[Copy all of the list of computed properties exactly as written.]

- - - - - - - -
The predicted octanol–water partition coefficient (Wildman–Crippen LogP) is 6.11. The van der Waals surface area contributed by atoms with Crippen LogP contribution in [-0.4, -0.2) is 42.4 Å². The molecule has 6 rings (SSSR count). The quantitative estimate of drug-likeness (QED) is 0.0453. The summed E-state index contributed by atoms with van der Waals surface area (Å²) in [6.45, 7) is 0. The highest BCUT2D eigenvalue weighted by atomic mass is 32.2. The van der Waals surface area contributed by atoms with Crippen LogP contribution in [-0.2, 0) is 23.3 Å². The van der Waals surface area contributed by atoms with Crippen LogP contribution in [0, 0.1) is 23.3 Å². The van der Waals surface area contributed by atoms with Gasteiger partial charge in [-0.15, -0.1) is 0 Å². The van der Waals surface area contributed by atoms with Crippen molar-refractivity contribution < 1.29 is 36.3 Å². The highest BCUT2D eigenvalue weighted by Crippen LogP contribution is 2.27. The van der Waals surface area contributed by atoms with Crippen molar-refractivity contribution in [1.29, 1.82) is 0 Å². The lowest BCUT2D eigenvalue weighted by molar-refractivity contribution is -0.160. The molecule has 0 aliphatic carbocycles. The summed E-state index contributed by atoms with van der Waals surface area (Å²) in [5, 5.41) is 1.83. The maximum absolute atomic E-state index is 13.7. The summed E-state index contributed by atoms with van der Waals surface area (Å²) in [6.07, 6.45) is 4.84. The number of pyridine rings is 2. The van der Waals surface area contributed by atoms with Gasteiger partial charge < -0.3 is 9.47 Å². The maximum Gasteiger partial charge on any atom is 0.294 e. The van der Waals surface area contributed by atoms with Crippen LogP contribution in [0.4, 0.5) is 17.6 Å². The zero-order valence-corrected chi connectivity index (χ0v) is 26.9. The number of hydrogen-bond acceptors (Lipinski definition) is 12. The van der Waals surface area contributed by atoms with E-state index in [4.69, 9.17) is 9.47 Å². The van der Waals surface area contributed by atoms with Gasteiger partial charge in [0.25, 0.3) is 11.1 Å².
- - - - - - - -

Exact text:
The predicted octanol–water partition coefficient (Wildman–Crippen LogP) is 6.11. The van der Waals surface area contributed by atoms with Crippen LogP contribution in [-0.4, -0.2) is 42.4 Å². The molecule has 6 rings (SSSR count). The quantitative estimate of drug-likeness (QED) is 0.0453. The summed E-state index contributed by atoms with van der Waals surface area (Å²) in [6.45, 7) is 0. The highest BCUT2D eigenvalue weighted by atomic mass is 32.2. The van der Waals surface area contributed by atoms with Crippen LogP contribution in [-0.2, 0) is 23.3 Å². The van der Waals surface area contributed by atoms with Crippen LogP contribution in [0, 0.1) is 23.3 Å². The van der Waals surface area contributed by atoms with Gasteiger partial charge in [-0.15, -0.1) is 0 Å². The van der Waals surface area contributed by atoms with Crippen molar-refractivity contribution < 1.29 is 36.3 Å². The highest BCUT2D eigenvalue weighted by Crippen LogP contribution is 2.27. The van der Waals surface area contributed by atoms with Crippen molar-refractivity contribution in [1.29, 1.82) is 0 Å². The lowest BCUT2D eigenvalue weighted by molar-refractivity contribution is -0.160. The molecule has 0 aliphatic carbocycles. The summed E-state index contributed by atoms with van der Waals surface area (Å²) in [5, 5.41) is 1.83. The maximum absolute atomic E-state index is 13.7. The summed E-state index contributed by atoms with van der Waals surface area (Å²) in [6.07, 6.45) is 4.84. The number of pyridine rings is 2. The van der Waals surface area contributed by atoms with Gasteiger partial charge < -0.3 is 9.47 Å². The maximum Gasteiger partial charge on any atom is 0.294 e. The van der Waals surface area contributed by atoms with Crippen LogP contribution in [0.4, 0.5) is 17.6 Å². The zero-order valence-corrected chi connectivity index (χ0v) is 26.9. The number of hydrogen-bond acceptors (Lipinski definition) is 12. The van der Waals surface area contributed by atoms with E-state index in [4.69, 9.17) is 9.47 Å². The van der Waals surface area contributed by atoms with Gasteiger partial charge in [0.25, 0.3) is 11.1 Å².